Project Horus High altitude balloon project


New board build

I had a chance to etch and test my first board with the new design. The board itself seems to be working fine, though I haven't got a radio module or GPS on it at this stage - they're still in the mail on their way to me.

I tired dyeing the board using some permanent markers, which did not work so well. Next I'll be trying red fabric dye, which from what I can tell should have better results.

The cost per board works out to around the $100 (AUD) mark:

  • PCB substrate: ~$1
  • ATMega328P: $5
  • LM3940: $1.50
  • Temp sensor: $5
  • Passives: ~$1
  • FSA03 GPS module: $60
  • NTX2 25mW Module: $30

Total: ~$103.50

Edit: The fabric dye worked a treat!

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  1. hi, i think i have read every inch of your website the last weeks. But i dont get it, why go through such an effort, if you can just use batchPCB like you did before? I ordered my own flightcomputerversion last week. To be fair, i have to add that its more than cool that you can etch stuff at home! Though i think you could almost have this comercially produced, if you would add a GRPS module too.. that would be a very nice complete kit.
    Another Q: how the ** can i get my hands on a NTX2?! i rГ©ally cannot find one in supply anywhere.
    And, how do you think your icom 706 differs from the old 409a? which would you recommend?

  2. Hi Tim,
    Having my boards produced with BatchPCB is good, though theres a substantial lead time, which is annoyingly long given that my boards are sent from Colorado to China, back to Colorado, then to Australia lead time can easily be over a month!

    If I etch the boards at home, I can do them in batches of 4 or more the lead time is only an hour or so if I make a mistake, I can easily do it over.

    I dont use GPRS/GSM on my boards because mobile coverage is very patchy where my balloons go its unlikely that the payload would have coverage when it came back down though if you live in an area with good coverage like the UK, GSM is a good option as a backup recovery device (questionable legalities etc aside).

    I get my NTX2 modules from RFMA ( If youre not in Australia, youll probably need to find a local stockist, or purchase the modules from Radiometrix directly let me know if youre still having troubles.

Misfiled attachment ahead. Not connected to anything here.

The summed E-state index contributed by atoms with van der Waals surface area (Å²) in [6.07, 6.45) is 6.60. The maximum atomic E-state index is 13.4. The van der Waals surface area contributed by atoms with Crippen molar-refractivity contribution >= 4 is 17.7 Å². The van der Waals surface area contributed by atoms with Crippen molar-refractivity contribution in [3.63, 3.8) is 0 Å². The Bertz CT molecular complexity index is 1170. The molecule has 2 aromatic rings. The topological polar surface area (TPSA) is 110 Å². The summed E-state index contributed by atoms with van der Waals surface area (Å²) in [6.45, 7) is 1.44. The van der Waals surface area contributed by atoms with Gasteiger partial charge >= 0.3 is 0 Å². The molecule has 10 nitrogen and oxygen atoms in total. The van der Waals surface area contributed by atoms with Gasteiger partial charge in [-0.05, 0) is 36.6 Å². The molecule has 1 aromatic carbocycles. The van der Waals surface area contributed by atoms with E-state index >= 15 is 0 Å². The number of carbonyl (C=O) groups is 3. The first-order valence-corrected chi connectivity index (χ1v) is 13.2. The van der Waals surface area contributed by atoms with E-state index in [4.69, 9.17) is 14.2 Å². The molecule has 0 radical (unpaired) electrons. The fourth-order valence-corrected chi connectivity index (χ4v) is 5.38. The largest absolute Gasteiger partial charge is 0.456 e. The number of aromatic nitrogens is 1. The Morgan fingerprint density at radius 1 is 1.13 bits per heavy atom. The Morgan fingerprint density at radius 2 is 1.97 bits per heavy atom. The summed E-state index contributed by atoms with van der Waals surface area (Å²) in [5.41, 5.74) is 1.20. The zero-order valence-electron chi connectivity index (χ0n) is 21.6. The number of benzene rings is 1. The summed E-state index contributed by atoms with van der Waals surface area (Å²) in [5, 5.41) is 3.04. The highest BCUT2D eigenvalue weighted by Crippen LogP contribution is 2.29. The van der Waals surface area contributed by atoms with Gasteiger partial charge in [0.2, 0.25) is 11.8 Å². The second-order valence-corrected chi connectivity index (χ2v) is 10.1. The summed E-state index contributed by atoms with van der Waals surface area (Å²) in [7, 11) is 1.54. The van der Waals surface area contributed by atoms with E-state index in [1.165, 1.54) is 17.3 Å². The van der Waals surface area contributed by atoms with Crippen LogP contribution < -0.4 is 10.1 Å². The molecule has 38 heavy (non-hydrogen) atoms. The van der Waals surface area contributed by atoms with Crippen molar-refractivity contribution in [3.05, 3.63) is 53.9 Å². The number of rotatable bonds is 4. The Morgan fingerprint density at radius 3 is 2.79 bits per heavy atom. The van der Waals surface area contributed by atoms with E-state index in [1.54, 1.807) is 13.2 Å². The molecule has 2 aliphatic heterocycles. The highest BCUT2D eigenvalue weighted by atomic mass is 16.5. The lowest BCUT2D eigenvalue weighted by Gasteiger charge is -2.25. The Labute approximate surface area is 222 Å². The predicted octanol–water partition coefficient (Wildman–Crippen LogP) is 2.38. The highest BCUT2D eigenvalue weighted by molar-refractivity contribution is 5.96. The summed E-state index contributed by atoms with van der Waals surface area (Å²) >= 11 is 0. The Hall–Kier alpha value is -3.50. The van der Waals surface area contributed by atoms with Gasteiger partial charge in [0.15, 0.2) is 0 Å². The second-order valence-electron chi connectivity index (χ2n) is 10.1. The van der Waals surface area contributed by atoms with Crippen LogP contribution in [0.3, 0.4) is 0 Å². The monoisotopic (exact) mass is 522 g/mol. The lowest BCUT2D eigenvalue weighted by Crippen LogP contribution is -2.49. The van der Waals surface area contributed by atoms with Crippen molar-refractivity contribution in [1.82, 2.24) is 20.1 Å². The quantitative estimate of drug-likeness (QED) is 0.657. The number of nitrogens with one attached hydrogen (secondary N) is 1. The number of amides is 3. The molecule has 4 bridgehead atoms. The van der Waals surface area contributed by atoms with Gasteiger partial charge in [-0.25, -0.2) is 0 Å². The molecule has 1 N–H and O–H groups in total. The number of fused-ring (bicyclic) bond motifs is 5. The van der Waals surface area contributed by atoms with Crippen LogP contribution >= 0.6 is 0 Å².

The 706 is obviously much newer than the 409a it supports nice things like Computer Assisted Tuning (useful for when the radio is connected to the carputer), and is overall more sensitive than the 409a. That said, its also more expensive if you want something cheap to get started, the 409a is a good starting point.

    Let me know if you have a website for your own project! :)

  3. Thanks for the info. I am actually planning on setting up my own website from something like WordPress too. Since i have 0 (zero) RF knowledge, i have no idea how that works. Though i managed to get the SSB software working, and i loved it. I have actually just this morning been in contact with a retailer that sells ntx2 for €17 a piece (!) ánd has then in stock, so i bought two. I think i will buy the 706, itll probably keep its value anyway. I bought two sperachutes too (sorry, ideas are better stolen than made up yourself).
    I will fly in about two months from EU mainland. GSM modules are easier with legality than RF. In UK the 25mW NTX2 isnt allowed.
    Q: why didnt you choose for a >>>>434MHz transmitter? They can travel further, right?
    Q: how did you design the Yagi antenna? how did you came up with the size, or did you just go for maximum largeness.

  4. oh yeah: why does every HABer use such crappy cameras! Why dont we just a lightweight DSLR with a pancakesize(light) wideangle? I know that could run into $400, but its not like the rest of our equipment is cheap, so why save on cameras?

  5. Q4: what transmitting antennas are you using?

  6. Hi Terry & Tim

    @Tim: If 433.920 Mhz isnt legal in the UK, look for the Radiometrix TX2H ( a 25 mW module. Its a wideband fm transmitter so you have to change the resistor bridge.

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